That evening we were entertained with great food, ladyboys (women, as we would call them in PC America), and karaoke. Us 5 new volunteers (along with Leontien & Fernanda -old time pros having been in Nong Khai for 3 months) were given white thread bracelets for good luck and flower necklaces.
Me and Pada!
Girls can sing Backstreet Boys too
Most of the crew went to sleep but a few of us stayed up late into the night drinking rice wine (best. thing. ever.), singing karaoke (Christian: "When I was a little kid, my friends and I had a Backstreet Boys gang and we knew all their song." I have never seen an over 6 foot tall, skinny boy sing Backstreet Boys songs so happily and well! It was a truly fun night and a great welcome to an exciting journey ahead!!

Pada, Fernanda, me, Leontien representing.

Note Ros' excellent drawings.
Kids love when you can't draw.
 Day 3: We taught. We were all split into twos and assigned the task of creating a 15 minute lesson plan to do in front of a class at the near by school. Ros and I chose body parts! It was so difficult at first to come up with a lesson plan without knowing the level of English the kids in the class knew, but I think we nailed it. I was surprised that I was not nervous, and Ros told me I was a natural. I am glad I have had a year to get back in touch with the very, very clownish and silly side of me. It has come in handy in this country. There is just no time to be serious - at least not in public! Everyone did a really good job, and we all provided good feedback for each other afterwards, that I still hold onto when I teach in my school. HOWEVER, teaching at my school is faaaaaaaaaaaaaaaaaaaaaaar different from anything I was prepared for. But that is for another blog post.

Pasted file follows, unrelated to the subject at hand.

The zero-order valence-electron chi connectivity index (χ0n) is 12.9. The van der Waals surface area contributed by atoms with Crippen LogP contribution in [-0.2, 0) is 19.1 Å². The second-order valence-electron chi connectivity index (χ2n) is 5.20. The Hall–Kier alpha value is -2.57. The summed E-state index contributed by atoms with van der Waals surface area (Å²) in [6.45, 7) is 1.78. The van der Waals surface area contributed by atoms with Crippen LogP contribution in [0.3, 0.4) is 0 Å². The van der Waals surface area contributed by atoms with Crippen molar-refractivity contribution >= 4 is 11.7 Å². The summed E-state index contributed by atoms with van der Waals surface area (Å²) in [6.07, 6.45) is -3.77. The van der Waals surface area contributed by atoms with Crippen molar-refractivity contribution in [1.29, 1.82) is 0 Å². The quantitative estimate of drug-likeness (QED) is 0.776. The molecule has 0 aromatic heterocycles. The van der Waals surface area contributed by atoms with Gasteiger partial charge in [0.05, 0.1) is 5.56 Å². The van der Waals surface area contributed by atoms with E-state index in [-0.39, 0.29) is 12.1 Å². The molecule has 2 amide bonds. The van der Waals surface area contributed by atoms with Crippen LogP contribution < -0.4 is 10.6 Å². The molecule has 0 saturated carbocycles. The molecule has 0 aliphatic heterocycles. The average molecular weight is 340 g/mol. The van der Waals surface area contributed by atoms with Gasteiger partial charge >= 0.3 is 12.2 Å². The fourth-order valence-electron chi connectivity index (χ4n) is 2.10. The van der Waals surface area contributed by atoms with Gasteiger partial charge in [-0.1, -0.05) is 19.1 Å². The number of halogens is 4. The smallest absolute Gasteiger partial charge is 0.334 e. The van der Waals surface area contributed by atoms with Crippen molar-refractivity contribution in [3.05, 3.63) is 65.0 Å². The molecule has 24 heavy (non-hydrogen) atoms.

Kai, me, and Kwan
Fernanda and Leontien with some
teachers who worked with Leontien!
 And for our last night, Fernanda, Leontien, Christian, Cushla, Natacia, Kai, Kwan, and I went out on the town - after I was lucky enough to get a massage (thanks again for being so kind, you guys). We went to a reggae bar, and I have resigned to the fact that reggae bars are the place to be in Thailand. Then we went to the Riverside Country Bar to hear what Fernanda described as Thai country music - but really it was a mix of rock and pop cover hits. We danced. We sang "Chimi Chimi". We laughed. It was wonderful. I had a great four days in Nong Khai and have taken everything that I have learned to my placement and my ongoing adventures in Thailand!!

Rock out.

For those of you who have not yet been sent the link to "Chimi Chimi", you are missing out. This song is wonderful and has gotten me very far in this country, because how many foreigners (farang) request a Thai song in a Western bar on the beach in Railay (among other tales)?

1 comment:

  1. Awesome blog =) you got writing skills! Dominating it! I see you still laugh at me calling my BB crew a gang. Well FYI, we were like hardcore so yeah... I was in a Backstreet Boys gang, what of it :P

    anyway, hope your stay in Krabi is a lot of fun, have a good time for the rest of your stay in Thailand.